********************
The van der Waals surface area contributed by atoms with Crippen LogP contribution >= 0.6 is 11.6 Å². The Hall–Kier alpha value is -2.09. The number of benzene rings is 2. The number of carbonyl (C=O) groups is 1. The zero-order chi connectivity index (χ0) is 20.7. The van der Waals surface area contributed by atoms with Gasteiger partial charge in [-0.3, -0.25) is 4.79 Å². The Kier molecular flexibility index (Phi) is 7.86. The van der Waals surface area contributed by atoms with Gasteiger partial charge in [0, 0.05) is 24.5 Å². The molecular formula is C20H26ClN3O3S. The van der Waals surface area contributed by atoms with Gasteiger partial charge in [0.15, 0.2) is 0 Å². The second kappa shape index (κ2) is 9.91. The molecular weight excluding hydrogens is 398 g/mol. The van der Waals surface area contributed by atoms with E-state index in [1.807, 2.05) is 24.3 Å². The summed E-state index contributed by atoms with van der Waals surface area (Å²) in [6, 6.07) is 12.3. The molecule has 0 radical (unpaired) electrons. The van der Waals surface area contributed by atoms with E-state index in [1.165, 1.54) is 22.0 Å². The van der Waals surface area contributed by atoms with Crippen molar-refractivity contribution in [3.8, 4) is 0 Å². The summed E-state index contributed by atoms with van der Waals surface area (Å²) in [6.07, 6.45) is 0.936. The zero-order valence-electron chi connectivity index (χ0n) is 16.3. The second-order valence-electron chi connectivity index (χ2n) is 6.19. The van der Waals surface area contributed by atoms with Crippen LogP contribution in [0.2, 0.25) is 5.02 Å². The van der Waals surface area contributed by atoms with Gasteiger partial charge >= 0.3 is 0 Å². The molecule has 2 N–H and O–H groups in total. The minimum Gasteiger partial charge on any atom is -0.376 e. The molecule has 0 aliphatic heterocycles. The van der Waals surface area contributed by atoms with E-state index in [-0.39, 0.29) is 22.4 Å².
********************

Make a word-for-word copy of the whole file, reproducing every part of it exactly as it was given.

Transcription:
The van der Waals surface area contributed by atoms with Crippen LogP contribution >= 0.6 is 11.6 Å². The Hall–Kier alpha value is -2.09. The number of benzene rings is 2. The number of carbonyl (C=O) groups is 1. The zero-order chi connectivity index (χ0) is 20.7. The van der Waals surface area contributed by atoms with Gasteiger partial charge in [-0.3, -0.25) is 4.79 Å². The Kier molecular flexibility index (Phi) is 7.86. The van der Waals surface area contributed by atoms with Gasteiger partial charge in [0, 0.05) is 24.5 Å². The molecular formula is C20H26ClN3O3S. The van der Waals surface area contributed by atoms with Gasteiger partial charge in [0.15, 0.2) is 0 Å². The second kappa shape index (κ2) is 9.91. The molecular weight excluding hydrogens is 398 g/mol. The van der Waals surface area contributed by atoms with E-state index in [1.807, 2.05) is 24.3 Å². The summed E-state index contributed by atoms with van der Waals surface area (Å²) in [6, 6.07) is 12.3. The molecule has 0 radical (unpaired) electrons. The van der Waals surface area contributed by atoms with E-state index in [1.165, 1.54) is 22.0 Å². The van der Waals surface area contributed by atoms with Crippen molar-refractivity contribution in [3.8, 4) is 0 Å². The summed E-state index contributed by atoms with van der Waals surface area (Å²) in [6.07, 6.45) is 0.936. The zero-order valence-electron chi connectivity index (χ0n) is 16.3. The second-order valence-electron chi connectivity index (χ2n) is 6.19. The van der Waals surface area contributed by atoms with Crippen LogP contribution in [0.2, 0.25) is 5.02 Å². The van der Waals surface area contributed by atoms with Gasteiger partial charge >= 0.3 is 0 Å². The molecule has 2 N–H and O–H groups in total. The minimum Gasteiger partial charge on any atom is -0.376 e. The molecule has 0 aliphatic heterocycles. The van der Waals surface area contributed by atoms with E-state index in [-0.39, 0.29) is 22.4 Å².